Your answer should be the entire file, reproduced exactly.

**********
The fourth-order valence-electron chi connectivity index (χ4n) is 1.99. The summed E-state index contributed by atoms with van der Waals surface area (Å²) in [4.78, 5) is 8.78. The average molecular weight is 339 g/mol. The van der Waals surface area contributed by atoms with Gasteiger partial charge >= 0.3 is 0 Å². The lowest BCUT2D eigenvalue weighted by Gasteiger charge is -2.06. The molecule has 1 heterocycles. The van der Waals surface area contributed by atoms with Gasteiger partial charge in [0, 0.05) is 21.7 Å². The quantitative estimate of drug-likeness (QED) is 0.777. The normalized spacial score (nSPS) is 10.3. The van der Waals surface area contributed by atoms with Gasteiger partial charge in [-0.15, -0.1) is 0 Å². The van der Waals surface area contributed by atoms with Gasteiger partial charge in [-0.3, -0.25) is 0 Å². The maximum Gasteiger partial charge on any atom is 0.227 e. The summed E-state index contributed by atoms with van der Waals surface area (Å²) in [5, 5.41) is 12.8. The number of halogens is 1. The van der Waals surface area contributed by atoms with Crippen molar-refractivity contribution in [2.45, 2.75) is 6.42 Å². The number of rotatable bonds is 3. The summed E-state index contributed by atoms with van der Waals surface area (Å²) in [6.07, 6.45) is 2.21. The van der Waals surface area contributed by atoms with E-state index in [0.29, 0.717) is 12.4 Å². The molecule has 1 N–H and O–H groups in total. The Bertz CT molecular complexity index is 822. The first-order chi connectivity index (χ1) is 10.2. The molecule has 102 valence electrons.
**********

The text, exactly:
The fourth-order valence-electron chi connectivity index (χ4n) is 1.99. The summed E-state index contributed by atoms with van der Waals surface area (Å²) in [4.78, 5) is 8.78. The average molecular weight is 339 g/mol. The van der Waals surface area contributed by atoms with Gasteiger partial charge >= 0.3 is 0 Å². The lowest BCUT2D eigenvalue weighted by Gasteiger charge is -2.06. The molecule has 1 heterocycles. The van der Waals surface area contributed by atoms with Gasteiger partial charge in [0, 0.05) is 21.7 Å². The quantitative estimate of drug-likeness (QED) is 0.777. The normalized spacial score (nSPS) is 10.3. The van der Waals surface area contributed by atoms with Gasteiger partial charge in [-0.15, -0.1) is 0 Å². The van der Waals surface area contributed by atoms with Gasteiger partial charge in [-0.3, -0.25) is 0 Å². The maximum Gasteiger partial charge on any atom is 0.227 e. The summed E-state index contributed by atoms with van der Waals surface area (Å²) in [5, 5.41) is 12.8. The number of halogens is 1. The van der Waals surface area contributed by atoms with Crippen molar-refractivity contribution in [2.45, 2.75) is 6.42 Å². The number of rotatable bonds is 3. The summed E-state index contributed by atoms with van der Waals surface area (Å²) in [6.07, 6.45) is 2.21. The van der Waals surface area contributed by atoms with E-state index in [0.29, 0.717) is 12.4 Å². The molecule has 1 N–H and O–H groups in total. The Bertz CT molecular complexity index is 822. The first-order chi connectivity index (χ1) is 10.2. The molecule has 102 valence electrons.